• Remember that you don’t have to be an “authority” or an “expert.” Rather, you can consider yourself a partner in a mutual learning process that, at best, is beneficial to both you and those with whom you come in contact.
  • Balance desires and realistic expectations. Keep alive your desire to be helpful and to make a difference in the world. However, remember that the issues which people face are complex and multifaceted, and whole solutions may require a larger system of support. Also, keep in mind that change is a process that takes time, and each step in that process is worthwhile.
  • Avoid creating a negative self-fulfilling prophecy. Realize that sometimes community learning experiences are accompanied by an initial questioning of your own values, privileges, and life experiences.
  • Allow time for adjusting. Give yourself time, space, and support for your personal, emotional, and intellectual growth and adjustment during the community service process.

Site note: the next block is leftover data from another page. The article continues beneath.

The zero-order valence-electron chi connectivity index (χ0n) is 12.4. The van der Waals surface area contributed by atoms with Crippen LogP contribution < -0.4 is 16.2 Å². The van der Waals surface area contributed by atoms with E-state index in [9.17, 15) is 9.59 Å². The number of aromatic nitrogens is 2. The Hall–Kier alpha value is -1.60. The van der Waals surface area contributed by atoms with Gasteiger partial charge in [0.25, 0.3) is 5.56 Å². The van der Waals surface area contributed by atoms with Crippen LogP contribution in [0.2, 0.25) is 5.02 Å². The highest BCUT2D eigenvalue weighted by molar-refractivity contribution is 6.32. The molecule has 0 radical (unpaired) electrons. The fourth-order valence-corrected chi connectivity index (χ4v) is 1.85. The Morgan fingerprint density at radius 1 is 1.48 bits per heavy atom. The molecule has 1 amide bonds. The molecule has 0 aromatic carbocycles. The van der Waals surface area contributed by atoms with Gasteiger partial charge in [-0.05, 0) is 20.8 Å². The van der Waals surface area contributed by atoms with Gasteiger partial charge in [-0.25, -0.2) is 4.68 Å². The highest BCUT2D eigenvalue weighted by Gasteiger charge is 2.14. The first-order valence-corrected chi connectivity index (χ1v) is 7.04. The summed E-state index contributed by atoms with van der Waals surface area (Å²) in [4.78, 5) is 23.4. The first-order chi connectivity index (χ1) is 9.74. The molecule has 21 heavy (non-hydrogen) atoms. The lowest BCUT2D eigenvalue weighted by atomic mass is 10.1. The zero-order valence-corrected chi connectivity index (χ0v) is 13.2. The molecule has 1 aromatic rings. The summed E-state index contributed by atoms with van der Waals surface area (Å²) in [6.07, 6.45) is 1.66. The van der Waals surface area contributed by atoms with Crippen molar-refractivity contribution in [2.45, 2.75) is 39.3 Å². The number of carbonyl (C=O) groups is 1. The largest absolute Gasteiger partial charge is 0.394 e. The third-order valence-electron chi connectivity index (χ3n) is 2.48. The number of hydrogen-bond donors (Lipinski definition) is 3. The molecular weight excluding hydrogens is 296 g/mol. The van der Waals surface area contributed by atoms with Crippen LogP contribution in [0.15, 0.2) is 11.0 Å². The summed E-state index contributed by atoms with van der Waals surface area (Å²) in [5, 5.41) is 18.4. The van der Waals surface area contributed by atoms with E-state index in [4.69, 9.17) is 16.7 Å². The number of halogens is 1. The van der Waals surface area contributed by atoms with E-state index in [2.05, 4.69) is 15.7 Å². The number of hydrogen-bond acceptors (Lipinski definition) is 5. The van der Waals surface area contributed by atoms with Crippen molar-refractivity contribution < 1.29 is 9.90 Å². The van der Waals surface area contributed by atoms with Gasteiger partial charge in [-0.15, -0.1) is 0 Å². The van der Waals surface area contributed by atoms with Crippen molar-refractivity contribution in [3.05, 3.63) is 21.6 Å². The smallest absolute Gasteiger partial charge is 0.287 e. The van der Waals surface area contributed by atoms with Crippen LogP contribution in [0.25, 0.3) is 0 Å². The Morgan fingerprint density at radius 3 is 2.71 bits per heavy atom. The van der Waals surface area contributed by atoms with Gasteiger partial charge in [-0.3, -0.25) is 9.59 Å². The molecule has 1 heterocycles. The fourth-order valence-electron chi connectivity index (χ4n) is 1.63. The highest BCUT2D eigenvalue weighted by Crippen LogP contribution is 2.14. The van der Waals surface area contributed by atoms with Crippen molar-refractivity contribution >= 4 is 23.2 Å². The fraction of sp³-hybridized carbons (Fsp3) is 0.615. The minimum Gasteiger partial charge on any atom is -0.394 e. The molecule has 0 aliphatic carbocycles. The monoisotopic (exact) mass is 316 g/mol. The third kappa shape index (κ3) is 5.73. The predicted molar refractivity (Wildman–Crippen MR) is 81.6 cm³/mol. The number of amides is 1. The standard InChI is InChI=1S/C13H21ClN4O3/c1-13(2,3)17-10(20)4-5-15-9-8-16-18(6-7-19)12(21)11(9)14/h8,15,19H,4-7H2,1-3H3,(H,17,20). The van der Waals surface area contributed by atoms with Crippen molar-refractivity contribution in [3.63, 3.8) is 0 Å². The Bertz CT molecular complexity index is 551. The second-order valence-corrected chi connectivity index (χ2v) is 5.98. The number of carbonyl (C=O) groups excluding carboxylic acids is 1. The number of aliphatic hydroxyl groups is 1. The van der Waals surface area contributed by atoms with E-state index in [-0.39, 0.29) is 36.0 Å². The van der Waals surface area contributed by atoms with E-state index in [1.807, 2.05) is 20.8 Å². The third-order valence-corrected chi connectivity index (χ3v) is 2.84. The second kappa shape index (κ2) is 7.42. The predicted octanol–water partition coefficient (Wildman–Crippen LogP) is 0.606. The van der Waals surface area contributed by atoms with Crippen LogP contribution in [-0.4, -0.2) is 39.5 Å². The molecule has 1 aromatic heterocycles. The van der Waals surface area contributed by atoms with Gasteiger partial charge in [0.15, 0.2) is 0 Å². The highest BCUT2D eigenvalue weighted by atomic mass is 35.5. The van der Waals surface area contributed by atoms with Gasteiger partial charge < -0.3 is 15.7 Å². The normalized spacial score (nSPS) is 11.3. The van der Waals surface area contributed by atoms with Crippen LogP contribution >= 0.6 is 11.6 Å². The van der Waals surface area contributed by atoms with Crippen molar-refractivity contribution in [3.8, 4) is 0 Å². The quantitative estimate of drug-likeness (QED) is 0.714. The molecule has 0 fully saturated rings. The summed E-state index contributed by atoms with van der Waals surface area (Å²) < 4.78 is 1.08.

• Use recommended resources available to you. The better use you make of resources, the better prepared you will feel. Your professors, other staff, and experienced student colleagues may also recommend additional resources to you.
  • Get advice when in doubt. When you are feeling personally responsible for an uncomfortable situation, or when you are feeling particularly bothered by something and are not sure whether to take it personally, or are not sure what to do about it, consult as soon as possible with one of your community learning advisers, administrators, professors, or counselors.
  • Seek additional support when you need it. Reach out to those who are in place to assist you in the community service process. When you feel that you need to, seek the administrators, staff members, professors, and student colleagues who have made themselves available to listen and provide support.
  • Communicate with your classroom teacher. Good communication between your program coordinator, classroom teacher, and yourself makes for a successful program.